GENEVA (AP) -- A U.N. human rights report has documented thousands of cases of beheadings, arbitrary detention and torture involving electrocution and beatings with pipes and cables in an increasingly lawless Libya, where impunity has grown since the fall of Moammar Gadhafi nearly five years ago.
Issuing its 95-page report on Thursday, the Office of the High Commissioner for Human Rights said it has reasonable grounds to believe that all parties have been involved in the violations of human rights law in Libya, a country divided up among tribal groups, an Islamic State offshoot, a government in Tripoli supported by Islamist-allied militias and an internationally recognized government in the eastern city of Tobruk.
U.N. human rights chief Zeid Raad al-Hussein said many of the offenses amount to war crimes, and used the occasion to urge the Security Council to increase monitoring in and support for Libya, which has seen years of division and instability since a NATO-led operation helped bring down Gadhafi.
Investigators heard from 250 victims and witnesses and received more than 900 complaint files. But they only set foot in Libya once — and only at the Tripoli airport — underscoring the security risks. Interviews were conducted abroad, or via telecommunications.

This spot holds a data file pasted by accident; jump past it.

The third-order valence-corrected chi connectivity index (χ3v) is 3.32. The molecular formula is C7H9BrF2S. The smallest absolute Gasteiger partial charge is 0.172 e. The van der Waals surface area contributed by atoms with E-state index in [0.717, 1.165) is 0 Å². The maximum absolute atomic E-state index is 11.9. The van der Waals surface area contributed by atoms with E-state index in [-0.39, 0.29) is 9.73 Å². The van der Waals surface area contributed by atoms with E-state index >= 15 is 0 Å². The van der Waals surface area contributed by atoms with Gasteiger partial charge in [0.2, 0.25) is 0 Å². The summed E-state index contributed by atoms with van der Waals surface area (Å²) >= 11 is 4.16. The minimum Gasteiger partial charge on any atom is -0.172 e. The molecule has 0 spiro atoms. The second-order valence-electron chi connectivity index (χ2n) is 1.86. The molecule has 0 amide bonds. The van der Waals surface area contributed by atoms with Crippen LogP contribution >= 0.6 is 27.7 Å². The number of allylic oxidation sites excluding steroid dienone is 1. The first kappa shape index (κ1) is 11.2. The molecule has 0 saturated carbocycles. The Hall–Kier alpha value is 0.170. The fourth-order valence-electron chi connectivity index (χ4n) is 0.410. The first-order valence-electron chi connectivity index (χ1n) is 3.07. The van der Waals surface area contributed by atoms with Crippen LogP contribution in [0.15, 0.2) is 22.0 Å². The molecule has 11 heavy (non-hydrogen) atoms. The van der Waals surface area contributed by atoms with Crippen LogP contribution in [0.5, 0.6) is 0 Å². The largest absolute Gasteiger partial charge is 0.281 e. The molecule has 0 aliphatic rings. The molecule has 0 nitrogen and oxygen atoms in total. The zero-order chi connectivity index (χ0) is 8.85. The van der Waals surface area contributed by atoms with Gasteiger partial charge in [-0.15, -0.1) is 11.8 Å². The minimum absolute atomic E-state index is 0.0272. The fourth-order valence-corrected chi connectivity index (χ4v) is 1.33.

The report cited assassinations, attempted murder, kidnapping and arbitrary detention of journalists, judges and prosecutors and activists, and said threats, assaults and harassment against women appear to be aimed at sending a wider message that they should keep quiet in public. The report points to public executions, the desecration of bodies placed on display and suicide bombings — with a child reportedly used as the attacker in one case.
"Use of torture is widespread, particularly in detention facilities, with reports of beatings with plastic pipes or electrical cables, prolonged suspension in stress positions, solitary confinement, electrocution, deprivation of adequate food or water, threats of a sexual nature and extortion," the report said. Torture-related deaths were reported in various detention places, including at military police and intelligence facilities, it said.
Gurdip Sangha, desk officer for Libya at OHCHR, noted that documenting activities of the Islamic State group offshoot, which emerged in Libya in 2014, was not the main focus of the report.
He declined to say how many people the investigators have identified as potential human rights abusers or violators in a secret list that could be made available to prosecutors at the International Criminal Court.